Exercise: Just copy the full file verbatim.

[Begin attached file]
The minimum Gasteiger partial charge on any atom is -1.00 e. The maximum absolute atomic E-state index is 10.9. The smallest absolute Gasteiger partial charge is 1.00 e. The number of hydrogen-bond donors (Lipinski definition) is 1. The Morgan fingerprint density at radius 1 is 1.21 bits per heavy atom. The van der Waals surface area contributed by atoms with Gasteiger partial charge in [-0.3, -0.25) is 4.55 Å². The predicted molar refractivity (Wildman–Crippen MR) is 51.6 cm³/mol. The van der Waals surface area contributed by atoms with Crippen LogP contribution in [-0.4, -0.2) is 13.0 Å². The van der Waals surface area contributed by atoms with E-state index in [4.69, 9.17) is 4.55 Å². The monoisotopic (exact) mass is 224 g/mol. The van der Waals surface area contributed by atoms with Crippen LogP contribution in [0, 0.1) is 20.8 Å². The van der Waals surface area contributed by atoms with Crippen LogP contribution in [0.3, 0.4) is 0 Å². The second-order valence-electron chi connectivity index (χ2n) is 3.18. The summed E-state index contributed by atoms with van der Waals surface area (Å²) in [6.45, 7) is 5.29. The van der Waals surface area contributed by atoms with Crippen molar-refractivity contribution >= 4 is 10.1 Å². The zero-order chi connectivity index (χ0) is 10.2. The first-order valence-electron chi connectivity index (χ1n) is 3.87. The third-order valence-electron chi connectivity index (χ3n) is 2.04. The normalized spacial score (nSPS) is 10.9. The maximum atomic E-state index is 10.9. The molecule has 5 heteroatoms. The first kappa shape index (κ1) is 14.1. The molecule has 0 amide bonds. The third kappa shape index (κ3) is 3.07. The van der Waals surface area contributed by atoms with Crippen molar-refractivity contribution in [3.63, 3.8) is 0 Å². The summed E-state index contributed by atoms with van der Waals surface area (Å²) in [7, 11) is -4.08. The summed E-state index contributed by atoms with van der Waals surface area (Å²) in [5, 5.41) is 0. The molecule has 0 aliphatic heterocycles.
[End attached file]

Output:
The minimum Gasteiger partial charge on any atom is -1.00 e. The maximum absolute atomic E-state index is 10.9. The smallest absolute Gasteiger partial charge is 1.00 e. The number of hydrogen-bond donors (Lipinski definition) is 1. The Morgan fingerprint density at radius 1 is 1.21 bits per heavy atom. The van der Waals surface area contributed by atoms with Gasteiger partial charge in [-0.3, -0.25) is 4.55 Å². The predicted molar refractivity (Wildman–Crippen MR) is 51.6 cm³/mol. The van der Waals surface area contributed by atoms with Crippen LogP contribution in [-0.4, -0.2) is 13.0 Å². The van der Waals surface area contributed by atoms with E-state index in [4.69, 9.17) is 4.55 Å². The monoisotopic (exact) mass is 224 g/mol. The van der Waals surface area contributed by atoms with Crippen LogP contribution in [0, 0.1) is 20.8 Å². The van der Waals surface area contributed by atoms with Crippen LogP contribution in [0.3, 0.4) is 0 Å². The second-order valence-electron chi connectivity index (χ2n) is 3.18. The summed E-state index contributed by atoms with van der Waals surface area (Å²) in [6.45, 7) is 5.29. The van der Waals surface area contributed by atoms with Crippen molar-refractivity contribution >= 4 is 10.1 Å². The zero-order chi connectivity index (χ0) is 10.2. The first-order valence-electron chi connectivity index (χ1n) is 3.87. The third-order valence-electron chi connectivity index (χ3n) is 2.04. The normalized spacial score (nSPS) is 10.9. The maximum atomic E-state index is 10.9. The molecule has 5 heteroatoms. The first kappa shape index (κ1) is 14.1. The molecule has 0 amide bonds. The third kappa shape index (κ3) is 3.07. The van der Waals surface area contributed by atoms with Crippen molar-refractivity contribution in [3.63, 3.8) is 0 Å². The summed E-state index contributed by atoms with van der Waals surface area (Å²) in [7, 11) is -4.08. The summed E-state index contributed by atoms with van der Waals surface area (Å²) in [5, 5.41) is 0. The molecule has 0 aliphatic heterocycles.